Updated: Mar 26, 2020
Þórður Árelíus Ólafsson aka Theodore Arthur Olafson (IR# I574371) wrote this story, in Icelandic, about his journey to America.
Traveling with Þórður was his sister, Kristjana Kristbjörg Ólafsdóttir, aka Christina. (IR #I574373)
Þórður and Kristjana were the children of Ólafur Ólafsson and Þuriður Guðmundsdóttir from Snæfellsnessýsla.
Theodore’s daughter, Ruth Olafson Gidcumb, had her father’s Icelandic story translated.
Any words in parenthesis ( ) were in the translated story and added by the translator. Clarifications are in brackets [ ]. Footnotes and formatting are provided by Theodore’s great niece, Christal Oliver Speer.
Journey to America
Tuesday, June 18th, 1901
We left Reykjavík for America by [the sailing ship] Laura at ten o’clock in the evening and arrived at Vestmannaeyjar the next morning, the 19th, at ten o’clock. The island was beautiful, seen from [the] sea. In one place there was a very high black cliff with a grassy slope from the top and down to the sea. Then the ship’s crew was going to sell the passengers the hot water they asked for, but the passengers complained to the sheriff of Vestmannaeyjar and he said they absolutely should not have to buy the water and then gave them hot water three times a day.
We left there at one o’clock in the afternoon [of June 19] and arrived at the Faroe Islands on June 21st at ten in the morning in Klaksvík, and later the same day we came to Tórshavn, the most beautiful part of the islands. Laura sailed on a strait between two islands, both inhabited. Most of the houses on both islands had turf roofs and the turf was nailed down with boards as if to prevent it from being blown away by the wind. The weather was bad all the way from Reykjavík and most of the people on board the ship got sea-sick.
The ship stayed in Tórshavn during the night, but at four o’clock in the morning of the 22nd they started to load the ship. We stayed on board. It was sunny in the morning and no wind but when the ship sailed at eleven o’clock, the weather had changed and the fog was so dim [thick] that we could barely see the land. The same day at four o’clock we came to Trangensvogur and stayed there till seven o’clock at night when we started our journey to Scotland.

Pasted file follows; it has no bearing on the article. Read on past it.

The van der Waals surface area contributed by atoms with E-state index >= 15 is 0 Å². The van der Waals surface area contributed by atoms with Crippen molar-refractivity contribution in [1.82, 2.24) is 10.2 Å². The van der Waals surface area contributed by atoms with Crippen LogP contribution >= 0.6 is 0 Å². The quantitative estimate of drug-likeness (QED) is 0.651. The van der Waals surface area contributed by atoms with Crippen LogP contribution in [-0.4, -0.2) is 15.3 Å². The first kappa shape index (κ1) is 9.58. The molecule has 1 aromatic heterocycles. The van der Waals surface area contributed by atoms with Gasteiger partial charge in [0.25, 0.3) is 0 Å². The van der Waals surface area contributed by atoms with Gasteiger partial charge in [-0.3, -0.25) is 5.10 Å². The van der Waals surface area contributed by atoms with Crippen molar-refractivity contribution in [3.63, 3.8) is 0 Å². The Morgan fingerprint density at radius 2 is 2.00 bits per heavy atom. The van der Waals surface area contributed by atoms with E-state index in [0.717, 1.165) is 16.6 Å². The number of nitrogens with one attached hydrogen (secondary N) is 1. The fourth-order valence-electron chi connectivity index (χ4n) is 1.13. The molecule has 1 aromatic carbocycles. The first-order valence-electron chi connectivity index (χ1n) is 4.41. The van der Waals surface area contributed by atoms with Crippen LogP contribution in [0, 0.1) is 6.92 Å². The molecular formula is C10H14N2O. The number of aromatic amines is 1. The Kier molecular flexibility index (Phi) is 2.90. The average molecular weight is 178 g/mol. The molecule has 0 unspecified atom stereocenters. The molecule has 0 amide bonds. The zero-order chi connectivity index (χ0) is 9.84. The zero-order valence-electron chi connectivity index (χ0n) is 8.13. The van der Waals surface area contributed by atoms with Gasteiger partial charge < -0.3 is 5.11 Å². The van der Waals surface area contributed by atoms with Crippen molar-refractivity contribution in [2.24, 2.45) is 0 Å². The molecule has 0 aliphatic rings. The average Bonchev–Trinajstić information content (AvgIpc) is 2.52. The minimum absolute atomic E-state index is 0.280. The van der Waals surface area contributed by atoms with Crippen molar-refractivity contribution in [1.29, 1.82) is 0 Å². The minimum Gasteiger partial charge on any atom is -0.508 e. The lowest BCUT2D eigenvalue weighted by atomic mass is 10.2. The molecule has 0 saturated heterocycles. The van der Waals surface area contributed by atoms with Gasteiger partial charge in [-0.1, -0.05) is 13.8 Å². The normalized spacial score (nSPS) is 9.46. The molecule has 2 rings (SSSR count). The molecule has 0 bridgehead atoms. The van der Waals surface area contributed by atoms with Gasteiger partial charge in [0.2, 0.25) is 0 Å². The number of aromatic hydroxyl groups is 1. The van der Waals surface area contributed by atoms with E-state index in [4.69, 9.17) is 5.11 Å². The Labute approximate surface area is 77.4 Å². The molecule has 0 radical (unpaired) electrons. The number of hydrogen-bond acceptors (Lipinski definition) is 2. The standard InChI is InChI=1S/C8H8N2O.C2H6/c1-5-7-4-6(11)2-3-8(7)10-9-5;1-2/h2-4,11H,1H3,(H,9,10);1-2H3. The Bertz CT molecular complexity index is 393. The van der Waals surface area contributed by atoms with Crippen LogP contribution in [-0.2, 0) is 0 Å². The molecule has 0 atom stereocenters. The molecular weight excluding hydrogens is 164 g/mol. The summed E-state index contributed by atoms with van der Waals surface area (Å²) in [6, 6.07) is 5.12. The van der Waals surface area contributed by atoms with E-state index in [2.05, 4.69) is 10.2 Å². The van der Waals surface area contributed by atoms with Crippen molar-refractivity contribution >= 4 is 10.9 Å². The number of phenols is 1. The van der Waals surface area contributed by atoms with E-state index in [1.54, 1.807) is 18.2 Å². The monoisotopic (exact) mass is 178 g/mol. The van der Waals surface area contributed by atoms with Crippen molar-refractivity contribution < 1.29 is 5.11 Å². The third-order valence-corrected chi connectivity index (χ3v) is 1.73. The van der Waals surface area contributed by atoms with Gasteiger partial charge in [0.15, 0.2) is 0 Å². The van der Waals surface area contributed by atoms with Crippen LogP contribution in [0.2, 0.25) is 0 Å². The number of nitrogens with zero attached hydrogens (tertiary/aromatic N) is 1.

The Faroese people we saw were rather short. They all wore rather ugly knitted hats, sweaters, and trousers that barely came down to the knee and had a slit on the outside of each trouser-leg that was buttoned together with four golden buttons. They wore brown knitted socks that reached above the knee and shoes that looked like poorly made “hamings” shoes (which we have in Iceland) except that they were deeper and tied together with a white piece of string.
On June 24th we saw Scotland. Outside the harbour our passports were taken and the people counted. 116 were heading for America and some other people from Iceland were going to Norway. After having waited for two hours for the flood-tide, Laura sailed into the harbour. It was windy and sunny at the time. We saw great buildings by the harbour and further away we could see great, tall woods. We also saw mountains, but they were very low. I then saw a steam-car [locomotive] for the first time in my life and I thought it looked long. It pulled 20 cars.
[This harbor may have been Leith, which is now part of Edinburgh, because later in the story he says their luggage had been taken at Leith and sent directly to Liverpool.]
Laura came to a stone pier which was taller than her deck and our luggage was unloaded. The customs officer asked if we had anything to declare and everyone said no and he marked every piece and did not look into the luggage at all. The ship sailed on with the people through a narrow lane that had a bridge over it and when the ship sailed under the bridge, the bridge went up and then came down again when the ship was through and people walked and rode horses over the bridge [a drawbridge]. Laura anchored on the other side of the bridge and many other ships were there.